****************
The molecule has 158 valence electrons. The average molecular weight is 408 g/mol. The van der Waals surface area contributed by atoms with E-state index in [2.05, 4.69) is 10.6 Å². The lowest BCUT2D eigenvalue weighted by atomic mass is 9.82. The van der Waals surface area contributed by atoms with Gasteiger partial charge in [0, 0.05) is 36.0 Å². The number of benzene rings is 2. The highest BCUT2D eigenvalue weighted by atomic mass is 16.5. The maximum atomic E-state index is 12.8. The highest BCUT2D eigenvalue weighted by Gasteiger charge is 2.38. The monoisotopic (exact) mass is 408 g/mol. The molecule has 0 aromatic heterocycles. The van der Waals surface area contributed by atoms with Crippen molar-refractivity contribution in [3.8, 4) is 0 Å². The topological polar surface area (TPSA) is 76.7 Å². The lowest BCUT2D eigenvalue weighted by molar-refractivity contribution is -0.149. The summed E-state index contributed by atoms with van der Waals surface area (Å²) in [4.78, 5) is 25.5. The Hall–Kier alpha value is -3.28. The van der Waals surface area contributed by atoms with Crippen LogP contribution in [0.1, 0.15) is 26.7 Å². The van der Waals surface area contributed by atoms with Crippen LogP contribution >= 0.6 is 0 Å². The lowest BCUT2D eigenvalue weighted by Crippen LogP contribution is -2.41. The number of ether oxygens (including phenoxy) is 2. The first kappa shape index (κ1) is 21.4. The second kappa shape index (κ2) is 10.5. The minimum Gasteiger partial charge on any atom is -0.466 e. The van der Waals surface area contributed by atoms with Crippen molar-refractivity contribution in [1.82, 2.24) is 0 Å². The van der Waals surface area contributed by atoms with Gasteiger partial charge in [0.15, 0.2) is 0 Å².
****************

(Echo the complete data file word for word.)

The molecule has 158 valence electrons. The average molecular weight is 408 g/mol. The van der Waals surface area contributed by atoms with E-state index in [2.05, 4.69) is 10.6 Å². The lowest BCUT2D eigenvalue weighted by atomic mass is 9.82. The van der Waals surface area contributed by atoms with Gasteiger partial charge in [0, 0.05) is 36.0 Å². The number of benzene rings is 2. The highest BCUT2D eigenvalue weighted by atomic mass is 16.5. The maximum atomic E-state index is 12.8. The highest BCUT2D eigenvalue weighted by Gasteiger charge is 2.38. The monoisotopic (exact) mass is 408 g/mol. The molecule has 0 aromatic heterocycles. The van der Waals surface area contributed by atoms with Crippen molar-refractivity contribution in [3.8, 4) is 0 Å². The topological polar surface area (TPSA) is 76.7 Å². The lowest BCUT2D eigenvalue weighted by molar-refractivity contribution is -0.149. The summed E-state index contributed by atoms with van der Waals surface area (Å²) in [4.78, 5) is 25.5. The Hall–Kier alpha value is -3.28. The van der Waals surface area contributed by atoms with Crippen LogP contribution in [0.1, 0.15) is 26.7 Å². The van der Waals surface area contributed by atoms with Crippen LogP contribution >= 0.6 is 0 Å². The lowest BCUT2D eigenvalue weighted by Crippen LogP contribution is -2.41. The number of ether oxygens (including phenoxy) is 2. The first kappa shape index (κ1) is 21.4. The second kappa shape index (κ2) is 10.5. The minimum Gasteiger partial charge on any atom is -0.466 e. The van der Waals surface area contributed by atoms with Crippen molar-refractivity contribution in [1.82, 2.24) is 0 Å². The van der Waals surface area contributed by atoms with Gasteiger partial charge in [0.15, 0.2) is 0 Å².